Workforce continues evolving, mechanization to shake up e-commerce supply chain.
Automation technology is about to turn the e-commerce supply chain industry completely on its head.
Impacting an Industry
Automation technology is the supply chain of the future for e-commerce and has received extensively mixed reviews.
Regardless of the controversy, the shift to automation technology will undoubtedly have financial benefits.
The four facets of the supply chain–transportation, labor, inventory carry, and rent–will all be impacted to some extent regarding cost.
Currently, transportation accounts for over half of supply chain costs, and the development of automation technology will eventually cause a significant cost reduction.
As for labor, employee fees account for just under a third of total supply chain expenses. This is another facet that will curtail costs once is applied.
Alternatively, the following variables of the e-commerce supply chain are expected to get hit with higher expenses due to automation technology.
Inventory carry fees, which currently cost about a quarter of total supply chain expenses, will rise with consumption growth. This will be a direct result of companies increasing their store volume and broadening inventory.
The current cost of renting warehouse space for inventory is around five percent and rising.
As e-commerce has adopted one-hour and same-day delivery services, the need for suppliers to be in close proximity to their customers is paramount. Consumer trends also dictate suppliers have a robust product line. The current e-commerce customer demands a broad inventory and close proximity to large population centers.
A Microcosm of Global Automation
The current shift toward delivery robots reflects the transition going on around the globe as all industries continue to increase their use of artificial intelligence.
The additional changes that come with e-commerce and automation technology are globally debated issues.
Automation Technology: A Danger to the Workforce?
One of the biggest concerns is how automation technology will affect job security across all industries.
The fear of job loss is a legitimate one according to Carl Frey, Program Director at Oxford Martin School, Oxford University, and Michael Osborne, Dyson Associate Professor at University of Oxford, who say that machines could replace almost 47 percent of our jobs in the next 20 years.
Additionally, automation technology will also affect jobs outside of the factory floor.
“We often think about automation as applying to front-line, low wage, low-skill activities, and jobs,” said Michael Chui, Partner at Mckinsey Global Institute. However, “almost every job in the economy has a significant percentage of activities that can be automated.”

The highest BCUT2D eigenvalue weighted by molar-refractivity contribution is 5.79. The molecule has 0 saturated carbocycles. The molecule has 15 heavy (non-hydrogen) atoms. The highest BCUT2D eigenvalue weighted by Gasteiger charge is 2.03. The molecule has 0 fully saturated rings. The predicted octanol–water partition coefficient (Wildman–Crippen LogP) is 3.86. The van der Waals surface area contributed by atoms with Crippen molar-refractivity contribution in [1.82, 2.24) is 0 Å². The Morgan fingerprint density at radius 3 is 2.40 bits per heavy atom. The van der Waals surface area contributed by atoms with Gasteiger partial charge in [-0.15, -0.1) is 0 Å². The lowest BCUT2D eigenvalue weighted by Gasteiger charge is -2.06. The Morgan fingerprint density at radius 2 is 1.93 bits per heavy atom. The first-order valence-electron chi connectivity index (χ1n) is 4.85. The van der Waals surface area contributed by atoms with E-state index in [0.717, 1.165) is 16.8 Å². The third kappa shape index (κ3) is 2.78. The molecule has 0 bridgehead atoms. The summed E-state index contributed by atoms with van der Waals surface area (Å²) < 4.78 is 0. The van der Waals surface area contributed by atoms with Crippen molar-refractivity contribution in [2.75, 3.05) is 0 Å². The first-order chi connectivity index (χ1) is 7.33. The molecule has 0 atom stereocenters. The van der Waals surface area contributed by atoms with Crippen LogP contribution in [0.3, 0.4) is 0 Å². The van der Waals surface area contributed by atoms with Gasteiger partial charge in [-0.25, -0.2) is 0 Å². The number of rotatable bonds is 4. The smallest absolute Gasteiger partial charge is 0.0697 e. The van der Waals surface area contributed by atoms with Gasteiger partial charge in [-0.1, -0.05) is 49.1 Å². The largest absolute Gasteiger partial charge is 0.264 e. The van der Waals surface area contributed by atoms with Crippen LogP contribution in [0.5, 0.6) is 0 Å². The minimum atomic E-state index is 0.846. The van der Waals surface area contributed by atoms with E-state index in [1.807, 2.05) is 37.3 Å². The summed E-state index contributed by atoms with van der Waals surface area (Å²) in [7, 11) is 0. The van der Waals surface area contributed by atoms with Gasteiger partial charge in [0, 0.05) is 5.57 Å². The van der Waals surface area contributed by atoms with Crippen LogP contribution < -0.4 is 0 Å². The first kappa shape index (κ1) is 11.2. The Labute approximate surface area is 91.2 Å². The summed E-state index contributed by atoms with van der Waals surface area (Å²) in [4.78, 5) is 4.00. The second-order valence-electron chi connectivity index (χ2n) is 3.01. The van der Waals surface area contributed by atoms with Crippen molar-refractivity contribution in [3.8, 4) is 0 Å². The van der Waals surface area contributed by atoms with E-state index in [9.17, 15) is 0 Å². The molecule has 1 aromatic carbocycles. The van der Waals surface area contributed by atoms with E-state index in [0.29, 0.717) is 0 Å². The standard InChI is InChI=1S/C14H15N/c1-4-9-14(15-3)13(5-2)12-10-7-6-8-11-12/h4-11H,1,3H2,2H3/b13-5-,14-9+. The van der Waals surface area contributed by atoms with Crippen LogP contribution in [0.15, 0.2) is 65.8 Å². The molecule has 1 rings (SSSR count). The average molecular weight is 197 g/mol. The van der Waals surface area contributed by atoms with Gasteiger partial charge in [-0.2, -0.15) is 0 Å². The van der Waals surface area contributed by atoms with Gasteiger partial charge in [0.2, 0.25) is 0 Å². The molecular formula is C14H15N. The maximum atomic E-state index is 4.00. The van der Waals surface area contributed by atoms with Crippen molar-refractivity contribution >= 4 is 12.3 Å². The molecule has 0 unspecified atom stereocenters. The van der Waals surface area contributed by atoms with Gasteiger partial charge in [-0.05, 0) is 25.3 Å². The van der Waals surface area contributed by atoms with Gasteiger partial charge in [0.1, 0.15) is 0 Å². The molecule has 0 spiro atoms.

The healthcare, agriculture, and even the hospitality industry have jobs with tasks that can be fulfilled by automation technology.
Creating New Jobs
Despite the commentary insisting that automation technology will essentially kill the workforce, others have a more optimistic view.
“The future of jobs overall isn’t nearly as gloomy as many prognosticators believe,” said J.P. Gownder, Vice President and Principal Analyst at Forrester Research. “In reality, automation will spur the growth of many new jobs—including some entirely new categories.”
The Future of Jobs in an Automated World
Walmart recently announced its decision to cut 7,000 positions, and because of situations like these, there continues to be an uneasiness about the concept of automation.
Even Gownder himself, who openly advocates for automation technology, sees the need for continued debate and concerns as to what the future holds for the workforce.
“The rate of change matters, we must keep our eyes open,” he added.
However, as certain positions are done away with, others are created. History has shown this to be true in instances such as the birth of the Gutenberg Press in 1440, which innovated the mass production of books.
While this development put scribes out of business, it created jobs to manufacture, transport, market, and sell books. This also led to the birth of print shops and eventually the newspaper.
There have been many other instances where technology has been introduced into an industry without damaging the economy, such as the mechanization of agriculture. Today, only two percent of jobs in America are on farms, and yet automated mechanization has led the industry to thrive.
The birth of an industry due to technology has happened even as recent as within the last few decades. IT departments dedicated to maintaining, replacing, and fixing these systems and hardware have popped up, creating a workforce that is always in high-demand of human employees.
Human Factor Needed
The future of jobs can also be seen in the current needs across all industries, despite their mechanization.
No matter how much cost efficiency and productivity a robot may provide, it still lacks important traits only found in humans.
A robot can not perform complex tasks like negotiating or persuading. Jobs requiring creativity, social skills, and emotional intelligence, are unlikely to be mechanized anytime soon. Even call centers cannot be fully mechanized because more often than not it is a human who is needed for problem-solving.
Additionally, many companies are embracing mechanization by partnering up their human employees with robots for optimal output.
It’s a time of change across all industries as each embraces more automation technology by the day. While there are legitimate concerns over the future of the workforce, history indicates a promising outcome.
One thing that is for sure: the workforce as we know it is transforming at the hands of automation technology.